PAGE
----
But then it gets even more intriguing. The carbon tax – which began at $C10 a tonne and rises by $C5/t a year (it is now $C25/t) – which forms a central plank of a clean energy policy, is designed to help reduce emissions in BC by 33 per cent from 2007 levels by 2020. Even with virtually zero emissions from its stationary energy sector, which most people would regard as the low hanging fruit in any emissions reduction plant, the conservative government wants to slash emissions by a third. Australia, even with all its low hanging fruit still in place, is aiming for a 5 per cent cut from 2000 levels.
The task is complicated by the fact that, like Australia, BC anticipates demand for energy to soar by up to 45 per cent over the next 20 years. So in 2007, it implemented a couple of hard and fast rules to meet what it calls the “hydro gap” of nearly 30,000 gigawatt hours of electricity by 2025 – two thirds of that demand will be met through energy efficiency measures and energy conservation, while renewables will account for 93 per cent of new energy build.
Janice Larson, the director of renewable energy development at the province’s Ministry of Energy, Mines and Petroleum Resources, explained the strategy in a presentation at the EcoGen conference in Sydney last October. She said the province is implementing ambitious green building codes and fuel efficiency standards, and is also looking at direct funding and large-scale feed-in tariffs to encourage the exploitation of its solar, wind, wave, tidal, and biomass resources, and its active hydrogen cell industry.
“The clean energy vision really starts with proactive energy efficiency and conservation, since the cheapest and cleanest energy is the energy you save… and the more you can save, the less new energy you’ll need,” she said. “It seems like a pretty good foundation upon which to develop a clean energy vision.”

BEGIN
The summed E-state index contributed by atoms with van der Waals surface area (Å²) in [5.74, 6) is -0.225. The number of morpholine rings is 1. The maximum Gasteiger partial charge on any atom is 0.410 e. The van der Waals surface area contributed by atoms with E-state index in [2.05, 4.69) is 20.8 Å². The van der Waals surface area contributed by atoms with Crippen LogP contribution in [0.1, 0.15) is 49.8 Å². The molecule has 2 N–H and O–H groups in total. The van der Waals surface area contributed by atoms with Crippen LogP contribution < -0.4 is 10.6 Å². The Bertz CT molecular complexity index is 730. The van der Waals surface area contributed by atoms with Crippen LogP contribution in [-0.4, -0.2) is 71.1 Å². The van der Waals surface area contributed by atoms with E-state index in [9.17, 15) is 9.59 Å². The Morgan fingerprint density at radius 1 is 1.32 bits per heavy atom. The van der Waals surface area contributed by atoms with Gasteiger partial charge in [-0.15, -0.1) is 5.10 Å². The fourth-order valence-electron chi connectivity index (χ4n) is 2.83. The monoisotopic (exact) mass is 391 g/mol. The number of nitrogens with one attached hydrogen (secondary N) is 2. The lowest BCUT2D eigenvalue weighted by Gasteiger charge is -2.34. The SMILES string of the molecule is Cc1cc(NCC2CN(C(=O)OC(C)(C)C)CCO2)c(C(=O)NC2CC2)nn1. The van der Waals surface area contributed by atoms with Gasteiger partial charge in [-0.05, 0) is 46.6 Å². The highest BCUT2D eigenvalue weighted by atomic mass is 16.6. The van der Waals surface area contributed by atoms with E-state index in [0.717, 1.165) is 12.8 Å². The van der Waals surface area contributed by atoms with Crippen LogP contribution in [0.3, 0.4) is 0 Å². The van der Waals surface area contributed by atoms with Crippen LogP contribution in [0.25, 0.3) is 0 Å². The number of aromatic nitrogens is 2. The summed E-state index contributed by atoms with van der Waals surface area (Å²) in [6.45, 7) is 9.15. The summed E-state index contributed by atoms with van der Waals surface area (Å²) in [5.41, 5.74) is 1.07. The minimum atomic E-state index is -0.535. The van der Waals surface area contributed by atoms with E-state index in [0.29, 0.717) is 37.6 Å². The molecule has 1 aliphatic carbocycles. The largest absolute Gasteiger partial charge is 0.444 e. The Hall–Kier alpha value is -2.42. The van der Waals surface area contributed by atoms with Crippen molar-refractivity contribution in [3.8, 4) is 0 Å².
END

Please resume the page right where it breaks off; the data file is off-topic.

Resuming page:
The carbon tax is revenue neutral, where money raised is returned via tax credits and incentives. And BC – a province that, like Australia, has traditionally relied on commodity exports such as pulp and paper, forestry, mining and metallurgical products – now also boasts the world’s third biggest cleantech market, after California and Germany’s Rhine Westphaalia.
Larson noted that BC’s cleantech sector (not including hydro) currently employs more than 22,000 people and generates revenues of more than $2.5 billion. “We are looking to the low-carbon economy of the future,” Larson told the EcoGen conference. “We favour proactive policies, we see the the green economy as a local and a global economy, so everyone can and should be part of it.”
The point is that BC, which already has the lowest emissions per capita in north America, is still seeking to cut the remaining emissions - centred around transport (36 per cent), fossil fuel extraction (18 per cent), other industry (19 per cent) and buildings (11 per cent) by a third, and is using a carbon price to do so. These are areas that remain largely untouched by Australia's carbon price. It hasn't weakened the BC economy at all, and the province now has a new industrial sector to boast of and to provide jobs.
No wonder it is such a scary proposition to the anti-carbon price brigade. And all this from a right-of-centre government. It must be a plot.